Yes, Joseph Speckbacher, Austria intends to call upon her faithful
Tyrol to rise and fight under her banners; she will engage in a
mortal contest for you and with you!"

"God grant success to our united efforts!" said Andreas Hofer,
folding his hands over the crucifix on his breast. "During all these
years I have prayed every day to the Holy Virgin to let me live and
see the day when the Austrian eagle shall once more adorn our
boundary-posts, and when we may again fondly and faithfully love our
Emperor Francis as our legitimate sovereign. The good God in heaven,
I hope, will forgive me for having been a very bad and obstinate
subject of the King of Bavaria. I would never submit to the new
laws, and could not discover in my old Austrian heart a bit of
loyalty or love for the ruler who was forced upon us."

"No, you were a stubborn disloyalist, Andy." said Hormayr, "and, as
spokesman of your whole district, you raised your voice against
every new law which the Bavarian government promulgated in your
country. But, it is true the Tyrolese love their Andy for this, and
say that he is the most honest, faithful, and reliable man in the
whole valley of the Adige."

"To be courageous is not so difficult if the cause which you fight
for is a good one," said Andreas Hofer, calmly. "God Himself
engraved on my heart the commandment to be loyal to my emperor, my
country, and its laws; and if you call me reliable, dear friend, you
merely say that I do my duty as a Christian, for the Bible says,
'Let your communication be Yea, yea; nay, nay; for whatsoever is
more than these cometh of sin.' Therefore, do not praise me for that
which is only my duty, and which Speckbacher and Wallner, and all
our dear friends in the valley of the Adige, do just as well as I.
For the rest, I must tell you, gentlemen, it is not so strange that
we should be attached to the emperor; for the Bavarians are
governing our country in such a manner as if they were intent only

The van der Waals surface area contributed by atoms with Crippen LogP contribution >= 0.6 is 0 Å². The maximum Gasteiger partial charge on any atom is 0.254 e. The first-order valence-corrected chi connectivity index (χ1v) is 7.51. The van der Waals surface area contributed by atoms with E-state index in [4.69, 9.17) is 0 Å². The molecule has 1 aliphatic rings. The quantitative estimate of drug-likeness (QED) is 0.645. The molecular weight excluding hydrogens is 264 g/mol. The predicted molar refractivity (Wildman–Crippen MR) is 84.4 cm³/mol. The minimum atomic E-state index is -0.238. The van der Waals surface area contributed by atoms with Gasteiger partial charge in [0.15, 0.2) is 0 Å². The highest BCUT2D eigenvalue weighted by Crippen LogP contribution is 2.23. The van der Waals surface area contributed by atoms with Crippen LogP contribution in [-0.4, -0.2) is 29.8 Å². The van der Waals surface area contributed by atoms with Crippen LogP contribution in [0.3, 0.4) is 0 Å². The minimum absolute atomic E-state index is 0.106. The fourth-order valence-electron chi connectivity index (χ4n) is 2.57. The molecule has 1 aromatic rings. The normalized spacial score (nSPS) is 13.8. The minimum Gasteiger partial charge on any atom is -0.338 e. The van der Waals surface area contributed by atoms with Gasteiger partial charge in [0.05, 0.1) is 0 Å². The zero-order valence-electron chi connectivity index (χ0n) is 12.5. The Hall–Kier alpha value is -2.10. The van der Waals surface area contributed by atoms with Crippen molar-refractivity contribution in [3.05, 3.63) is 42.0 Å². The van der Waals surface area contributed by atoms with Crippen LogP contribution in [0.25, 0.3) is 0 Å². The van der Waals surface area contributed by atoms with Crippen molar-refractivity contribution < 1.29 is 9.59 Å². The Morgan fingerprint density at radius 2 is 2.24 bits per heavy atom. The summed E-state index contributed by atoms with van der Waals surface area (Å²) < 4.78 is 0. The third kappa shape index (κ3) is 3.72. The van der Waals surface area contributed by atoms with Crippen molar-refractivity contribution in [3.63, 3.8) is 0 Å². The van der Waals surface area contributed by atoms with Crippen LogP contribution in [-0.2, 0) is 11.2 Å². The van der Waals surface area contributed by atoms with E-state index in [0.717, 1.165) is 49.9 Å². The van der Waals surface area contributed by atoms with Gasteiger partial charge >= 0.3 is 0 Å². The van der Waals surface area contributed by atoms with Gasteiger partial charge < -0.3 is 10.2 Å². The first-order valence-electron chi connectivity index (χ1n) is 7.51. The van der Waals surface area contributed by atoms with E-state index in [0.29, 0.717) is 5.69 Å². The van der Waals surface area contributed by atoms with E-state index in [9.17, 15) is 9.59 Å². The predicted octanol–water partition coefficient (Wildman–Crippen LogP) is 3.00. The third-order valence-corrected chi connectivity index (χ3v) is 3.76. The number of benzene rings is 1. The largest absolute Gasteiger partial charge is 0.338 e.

on making us love our emperor every day more and more, and long for
him more intensely."

"It is true, Andy is right," exclaimed Anthony Wallner; "the
Bavarians oppress us fearfully, and we will not stand it any longer;
we will become Austrians again, as our fathers were, and will fight
for our liberty and our old privileges which Bavaria solemnly
guaranteed, and which her authorities basely intend to overthrow."

"Which they have already overthrown," cried Joseph Speckbacher, his
eyes flashing with anger. "The court of Munich seems intent only on
making the utmost of their new acquisition. Our old constitution has
been overthrown by a royal edict; the representative estates have
been suppressed, and the provincial funds seized. No less than eight
new and oppressive taxes have been imposed and are being levied with
the utmost rigor; the very name of our country has been abolished;
the royal property has all been brought into the market; new imports
are daily exacted without any consultation with the estates of the
people; specie has become scarce, from the quantity of it which is
being drawn off to the Bavarian treasury; the Austrian notes have
been reduced to half their value; and, to crown all these wrongs,
compulsory levies are held among our young men, who are to serve in
the ranks of our oppressors! No, we must break the yoke weighing us
down - we will become freemen again - as freemen we will live and die-
-as freemen we will belong again to our beloved Emperor Francis,
whose ancestors have ruled over us for so many centuries past."

"If all the Tyrolese think and feel as you three do," said the
Archduke John, with sparkling eyes, "you will recover your liberty
and your emperor, despite the Bavarians and French."

"All feel and think as we do," said Hofer, thoughtfully; "we have
all vowed to God and the Holy Virgin that we will deliver the Tyrol
from the enemy; and every man, every lad in our mountains and
valleys, is ready to take up his rifle and fight for his dear
Emperor Francis."

"We are here as delegates of the whole Tyrol," said Anthony Wallner,
"to ascertain the wishes and intentions of the emperor and his
government, prefer our bitter complaints, and declare the firm
resolution of the Tyrolese to shrink from no sacrifice in order to
be reunited with Austria and to reconquer our ancient rights and
liberties."

"But we need assistance for this purpose," added Joseph Speckbacher,
"speedy and vigorous assistance; above all, we need troops, money,
ammunition, and supplies. Will Austria give them to us?"

"She will," said the archduke. "She will send you a corps d'armee,
money, ammunition, and supplies. Only you must be ready and prepared
to rise as one man when we give you the signal of insurrection."

"We are ready!" exclaimed Andreas Hofer, nodding joyously. "But you
must not delay the signal very long, for delays are highly -
dangerous under the present circumstances. We and our friends have